Michael D. Yates, MD
Huntsville Plastic Surgeon
5.0 out of 5 stars 3 reviews

Downsizing Implants

+1

It really depends on many factors and without an exam or atleast some photos, it is impossible to tell you.

It depends how big the implants are and how much smaller you want to go, it depends on how droopy you are now.

So I would recommend seeing a board certified plastic surgeon to go over you options. It is very difficult to give a quote without an exam on redo surgery.

Farbod Esmailian, MD
Orange County Plastic Surgeon
5.0 out of 5 stars 31 reviews

Downsizing and need for a lift

+1

As previously stated this cannot be answered without an examination or at least photos and an examination. Downsizing from 500cc implants to 200cc are more likely to require a concurrrent lift when compared wtih downsizing from 275 to 200cc.

Otto Joseph Placik, MD
Chicago Plastic Surgeon
5.0 out of 5 stars 44 reviews

Implant replacement

+1

It is too difficult to give you a treatment plan without an accurate physical exam/assessment. Here are some of the questions that wil need to be answered:

  • Do you have breast ptosis?
  • Is there scar tissue around the implants?
  • Are implants ruptured?
  • What is the skin quality?
  • When was your last mammogram?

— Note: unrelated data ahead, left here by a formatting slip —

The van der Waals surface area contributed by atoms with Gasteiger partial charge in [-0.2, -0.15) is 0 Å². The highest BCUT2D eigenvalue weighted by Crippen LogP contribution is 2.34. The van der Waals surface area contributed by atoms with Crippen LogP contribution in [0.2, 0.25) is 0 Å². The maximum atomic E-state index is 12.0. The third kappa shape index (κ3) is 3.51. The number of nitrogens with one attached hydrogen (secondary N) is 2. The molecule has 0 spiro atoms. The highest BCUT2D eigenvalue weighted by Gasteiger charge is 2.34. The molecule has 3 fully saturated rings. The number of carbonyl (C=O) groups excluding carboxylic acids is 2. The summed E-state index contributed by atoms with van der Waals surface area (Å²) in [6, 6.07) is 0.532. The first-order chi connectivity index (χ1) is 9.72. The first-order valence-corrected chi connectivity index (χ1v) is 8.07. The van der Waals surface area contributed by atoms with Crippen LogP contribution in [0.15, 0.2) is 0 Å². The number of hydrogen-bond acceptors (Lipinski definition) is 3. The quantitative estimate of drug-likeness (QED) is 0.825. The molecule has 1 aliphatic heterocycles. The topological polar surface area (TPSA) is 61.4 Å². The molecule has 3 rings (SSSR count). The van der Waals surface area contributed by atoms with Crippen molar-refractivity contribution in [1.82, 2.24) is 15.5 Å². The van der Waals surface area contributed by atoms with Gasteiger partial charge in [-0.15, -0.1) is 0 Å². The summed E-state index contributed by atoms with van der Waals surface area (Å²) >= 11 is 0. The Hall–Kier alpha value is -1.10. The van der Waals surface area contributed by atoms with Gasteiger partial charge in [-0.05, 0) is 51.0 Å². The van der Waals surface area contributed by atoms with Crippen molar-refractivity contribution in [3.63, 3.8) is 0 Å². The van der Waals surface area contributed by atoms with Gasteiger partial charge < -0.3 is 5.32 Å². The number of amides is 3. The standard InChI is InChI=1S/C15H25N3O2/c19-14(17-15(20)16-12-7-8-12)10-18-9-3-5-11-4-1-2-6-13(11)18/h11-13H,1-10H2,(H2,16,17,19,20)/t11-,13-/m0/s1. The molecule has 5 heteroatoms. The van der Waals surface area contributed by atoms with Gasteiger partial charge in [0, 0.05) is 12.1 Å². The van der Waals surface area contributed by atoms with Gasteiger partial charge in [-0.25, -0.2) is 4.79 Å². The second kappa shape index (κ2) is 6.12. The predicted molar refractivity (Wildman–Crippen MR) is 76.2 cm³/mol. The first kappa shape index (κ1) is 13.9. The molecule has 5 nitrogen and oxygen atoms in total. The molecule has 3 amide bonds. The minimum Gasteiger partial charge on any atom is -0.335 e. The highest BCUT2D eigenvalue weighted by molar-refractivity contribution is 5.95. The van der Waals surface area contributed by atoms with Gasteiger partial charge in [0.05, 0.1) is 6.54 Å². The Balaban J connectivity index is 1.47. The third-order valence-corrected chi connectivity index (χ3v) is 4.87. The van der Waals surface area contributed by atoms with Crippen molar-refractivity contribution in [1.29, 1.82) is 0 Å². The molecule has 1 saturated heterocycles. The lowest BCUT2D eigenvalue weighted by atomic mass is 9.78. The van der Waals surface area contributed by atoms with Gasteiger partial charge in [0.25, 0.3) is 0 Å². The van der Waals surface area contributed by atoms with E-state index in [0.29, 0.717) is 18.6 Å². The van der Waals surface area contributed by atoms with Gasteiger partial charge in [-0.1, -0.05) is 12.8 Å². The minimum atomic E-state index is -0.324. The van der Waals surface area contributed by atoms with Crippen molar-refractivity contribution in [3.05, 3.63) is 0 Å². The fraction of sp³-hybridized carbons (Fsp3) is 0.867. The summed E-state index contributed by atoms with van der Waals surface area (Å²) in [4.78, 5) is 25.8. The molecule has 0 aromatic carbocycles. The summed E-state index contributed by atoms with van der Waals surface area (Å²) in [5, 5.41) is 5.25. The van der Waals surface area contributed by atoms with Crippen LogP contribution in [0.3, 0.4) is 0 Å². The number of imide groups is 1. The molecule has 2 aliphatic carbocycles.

• What type of implants will you prefer? saline vs silicone?

Based on these answers, a board certified plastic surgeon will develop a treatment plan. And this will also help determine the cost(s) associated with the procedure.

C. Bob Basu, MD, FACS
Houston Plastic Surgeon
4.5 out of 5 stars 116 reviews

Replacing old implants and downsizing

+1

Firstly, you need to be examined by an american board of plastic surgery certified surgeon to see how droopy you are and any other issues your breasts present.

If you are very droopy or want to go a lot smaller you will most likely need some sort of a lift. you may need to have some extra scar tissue removed. portland/seattle prices would vary from about $6000 for an exchange to $9500 for a complete lift and exchange.

Make sure you choose an experienced ABPS surgeon, all of whom perform surgery in nationally accredited operating rooms.

Michael L. Workman, MD
Portland Plastic Surgeon
4.5 out of 5 stars 15 reviews

Downsizing and replacing old Breast Implants

+1

As previous expert posters have stated, we can not judge if a lift is needed without photos. Go see 3 boarded surgeons in NYC. As for fee range in NYC I would guesstimate $10,000 to $15,000. Happy New Year!

Darryl J. Blinski, MD
Miami Plastic Surgeon
4.5 out of 5 stars 61 reviews

Downsizing and breast implants

+1

If you are deciding to have smaller implants placed, you may need a lift. Often this can be done with a circumareola lift or a vertical lift.

Steven Wallach, MD
Manhattan Plastic Surgeon
4.5 out of 5 stars 17 reviews

These answers are for educational purposes and should not be relied upon as a substitute for medical advice you may receive from your physician. If you have a medical emergency, please call 911. These answers do not constitute or initiate a patient/doctor relationship.